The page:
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The Political: Theory and Practices


Admission requirements

Required course(s):

  • Any 200-level course of the CHS Major.


This is an advanced undergraduate course on theories and practices of the political. We examine a range of thinkers who have discussed concepts and processes central to political life. Among them are notions of passion, subjection, voice, conspiracy, retribution, disruption, and silence. We also analyze how politics actually unfolds, using historical and ethnographic writings on everything from everyday practices to national rituals.

The course material ranges from anthropology to political philosophy, and is comparative, drawing on societies across time and space. Our focus is on politics understood as narratives and practices encompassing the body, law, statecraft, popular history, sexuality, and cultural tradition. The close and mutually reinforcing link between theory and practice is emphasized – how not only thinkers frame processes, but social actors themselves generate and use ideas for political outcomes.

Course Objectives

Students taking this course will become better proficient at humanistic and social science analysis. They will learn some of the more advanced vocabulary of fields including anthropology, history, and philosophy. Throughout the course, students will write weekly reflections, as part of a course portfolio, to hone their reading comprehension and interpretation skills. A final paper will allow students to apply conceptual theories to the world.


Timetables for courses offered at Leiden University College in 2021-2022 will be published on this page of the e-Prospectus.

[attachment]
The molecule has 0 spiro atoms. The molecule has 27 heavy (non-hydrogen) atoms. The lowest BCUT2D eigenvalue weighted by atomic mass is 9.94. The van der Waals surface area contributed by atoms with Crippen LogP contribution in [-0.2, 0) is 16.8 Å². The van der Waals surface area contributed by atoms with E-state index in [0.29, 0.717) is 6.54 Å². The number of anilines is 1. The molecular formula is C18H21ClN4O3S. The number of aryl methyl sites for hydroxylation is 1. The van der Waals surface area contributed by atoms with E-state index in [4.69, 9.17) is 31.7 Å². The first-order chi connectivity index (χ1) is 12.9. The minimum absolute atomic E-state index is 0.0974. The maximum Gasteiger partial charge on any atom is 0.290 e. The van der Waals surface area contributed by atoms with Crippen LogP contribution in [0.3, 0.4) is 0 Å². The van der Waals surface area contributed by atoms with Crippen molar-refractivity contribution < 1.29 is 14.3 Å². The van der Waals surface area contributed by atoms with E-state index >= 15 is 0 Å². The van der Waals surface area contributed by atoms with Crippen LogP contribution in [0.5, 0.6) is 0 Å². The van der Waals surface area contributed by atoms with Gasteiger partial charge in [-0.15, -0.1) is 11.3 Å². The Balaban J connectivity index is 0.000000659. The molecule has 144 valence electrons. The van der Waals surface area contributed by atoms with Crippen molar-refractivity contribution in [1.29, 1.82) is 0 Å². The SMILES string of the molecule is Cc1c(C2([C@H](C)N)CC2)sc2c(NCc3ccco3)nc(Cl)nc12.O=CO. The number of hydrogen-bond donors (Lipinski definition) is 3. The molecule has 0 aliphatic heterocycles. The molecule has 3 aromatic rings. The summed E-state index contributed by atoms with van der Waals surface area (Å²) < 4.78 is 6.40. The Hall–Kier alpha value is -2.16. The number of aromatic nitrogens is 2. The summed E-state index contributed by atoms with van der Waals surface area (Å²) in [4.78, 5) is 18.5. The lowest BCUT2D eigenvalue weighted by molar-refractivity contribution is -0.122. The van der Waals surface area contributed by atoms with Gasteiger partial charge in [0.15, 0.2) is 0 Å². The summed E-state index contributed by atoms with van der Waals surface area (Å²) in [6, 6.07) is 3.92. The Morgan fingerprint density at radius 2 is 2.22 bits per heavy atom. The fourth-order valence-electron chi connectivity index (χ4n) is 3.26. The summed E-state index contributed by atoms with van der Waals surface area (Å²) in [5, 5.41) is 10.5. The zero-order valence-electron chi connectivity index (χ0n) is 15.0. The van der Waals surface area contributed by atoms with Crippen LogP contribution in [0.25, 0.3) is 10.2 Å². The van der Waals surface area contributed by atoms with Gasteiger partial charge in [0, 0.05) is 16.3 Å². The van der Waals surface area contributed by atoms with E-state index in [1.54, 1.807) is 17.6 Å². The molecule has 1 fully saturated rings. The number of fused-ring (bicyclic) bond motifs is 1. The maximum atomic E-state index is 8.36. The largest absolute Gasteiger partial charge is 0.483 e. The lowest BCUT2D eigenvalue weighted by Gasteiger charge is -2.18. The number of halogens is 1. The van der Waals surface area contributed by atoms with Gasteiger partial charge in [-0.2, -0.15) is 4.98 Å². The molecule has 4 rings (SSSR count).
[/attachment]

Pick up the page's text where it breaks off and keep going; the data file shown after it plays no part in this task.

Mode of instruction

This course has two interrelated components. For the first session of the week, students will privately study the course readings and the instructor’s podcast. Secondly, the instructor will facilitate a live or online interactive seminar. The podcast explores the weekly theme through an analysis of assigned readings, and provides context, highlights concepts, shows disciplinary approaches, and applies texts to the world. Listening to the podcast and conducting the weekly readings is critical to students writing a weekly reflection, due 24 hours before the seminar of the week. Our interactive seminars are devoted to deeper analysis of the assigned weekly texts.

Assessment Method

Students are assessed in two ways (there is no participation grade).

First, to assess critical understanding and conceptual application, students will write a portfolio of 750-word weekly reflections from Weeks 1-7. Along with a 1000-word summary statement, this portfolio of reflections is due in its entirety by the final seminar in Week 7. It is worth 50% of the overall grade. Each weekly reflection will be on (at least one of) the week’s texts. They are to be submitted 24 hours before the second session of the week. These reflections have two components: first, a close reading of one or more of the weekly readings, which shows awareness of the author’s argument and reasoning, and second, your own analysis of their claims, and capacity to apply their ideas to real-world events and processes.

Second, a final essay judges analytical and interpretive capacities. It will respond to set questions on the course themes and is due in Reading Week. This is worth 50% of the overall grade, and it requires that students submit a draft beforehand to which they will get feedback. Students will formulate an argument, and empirically substantiate their position, using only course materials; external texts are not permitted.

Reading list

There are no mandatory texts to purchase. The readings will be available once the course commences.


Courses offered at Leiden University College (LUC) are usually only open to LUC students and LUC exchange students. Leiden University students who participate in one of the university’s Honours tracks or programmes may register for one LUC course, if availability permits. Registration is coordinated by the Education Coordinator,



Note that as mentioned under "Mode of Instruction" this course will have a hybrid format, with the first class of each week consisting of pre-recorded materials while the second session will be an interactive seminar.